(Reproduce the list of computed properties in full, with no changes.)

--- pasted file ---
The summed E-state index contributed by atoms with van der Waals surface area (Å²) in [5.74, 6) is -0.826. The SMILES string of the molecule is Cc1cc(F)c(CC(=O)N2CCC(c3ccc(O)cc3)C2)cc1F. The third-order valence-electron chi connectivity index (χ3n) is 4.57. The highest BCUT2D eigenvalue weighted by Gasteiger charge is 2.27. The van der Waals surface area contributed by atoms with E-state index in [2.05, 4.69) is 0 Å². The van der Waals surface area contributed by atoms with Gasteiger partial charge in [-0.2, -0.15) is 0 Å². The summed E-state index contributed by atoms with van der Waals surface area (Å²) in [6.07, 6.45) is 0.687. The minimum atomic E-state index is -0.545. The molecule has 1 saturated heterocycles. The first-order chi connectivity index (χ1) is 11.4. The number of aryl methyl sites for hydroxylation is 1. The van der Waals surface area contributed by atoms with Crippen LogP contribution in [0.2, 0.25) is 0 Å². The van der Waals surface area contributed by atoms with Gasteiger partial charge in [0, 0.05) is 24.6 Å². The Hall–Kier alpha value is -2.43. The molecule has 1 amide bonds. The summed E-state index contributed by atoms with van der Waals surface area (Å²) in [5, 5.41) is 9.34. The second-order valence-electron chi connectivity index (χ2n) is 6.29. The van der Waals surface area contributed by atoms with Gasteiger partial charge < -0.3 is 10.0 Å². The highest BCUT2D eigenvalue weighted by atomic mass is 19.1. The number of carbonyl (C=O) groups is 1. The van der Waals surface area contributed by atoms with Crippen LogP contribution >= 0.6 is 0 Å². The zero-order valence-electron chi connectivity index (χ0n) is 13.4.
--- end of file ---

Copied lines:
The summed E-state index contributed by atoms with van der Waals surface area (Å²) in [5.74, 6) is -0.826. The SMILES string of the molecule is Cc1cc(F)c(CC(=O)N2CCC(c3ccc(O)cc3)C2)cc1F. The third-order valence-electron chi connectivity index (χ3n) is 4.57. The highest BCUT2D eigenvalue weighted by Gasteiger charge is 2.27. The van der Waals surface area contributed by atoms with E-state index in [2.05, 4.69) is 0 Å². The van der Waals surface area contributed by atoms with Gasteiger partial charge in [-0.2, -0.15) is 0 Å². The summed E-state index contributed by atoms with van der Waals surface area (Å²) in [6.07, 6.45) is 0.687. The minimum atomic E-state index is -0.545. The molecule has 1 saturated heterocycles. The first-order chi connectivity index (χ1) is 11.4. The number of aryl methyl sites for hydroxylation is 1. The van der Waals surface area contributed by atoms with Crippen LogP contribution in [0.2, 0.25) is 0 Å². The van der Waals surface area contributed by atoms with Gasteiger partial charge in [0, 0.05) is 24.6 Å². The Hall–Kier alpha value is -2.43. The molecule has 1 amide bonds. The summed E-state index contributed by atoms with van der Waals surface area (Å²) in [5, 5.41) is 9.34. The second-order valence-electron chi connectivity index (χ2n) is 6.29. The van der Waals surface area contributed by atoms with Gasteiger partial charge < -0.3 is 10.0 Å². The highest BCUT2D eigenvalue weighted by atomic mass is 19.1. The number of carbonyl (C=O) groups is 1. The van der Waals surface area contributed by atoms with Crippen LogP contribution >= 0.6 is 0 Å². The zero-order valence-electron chi connectivity index (χ0n) is 13.4.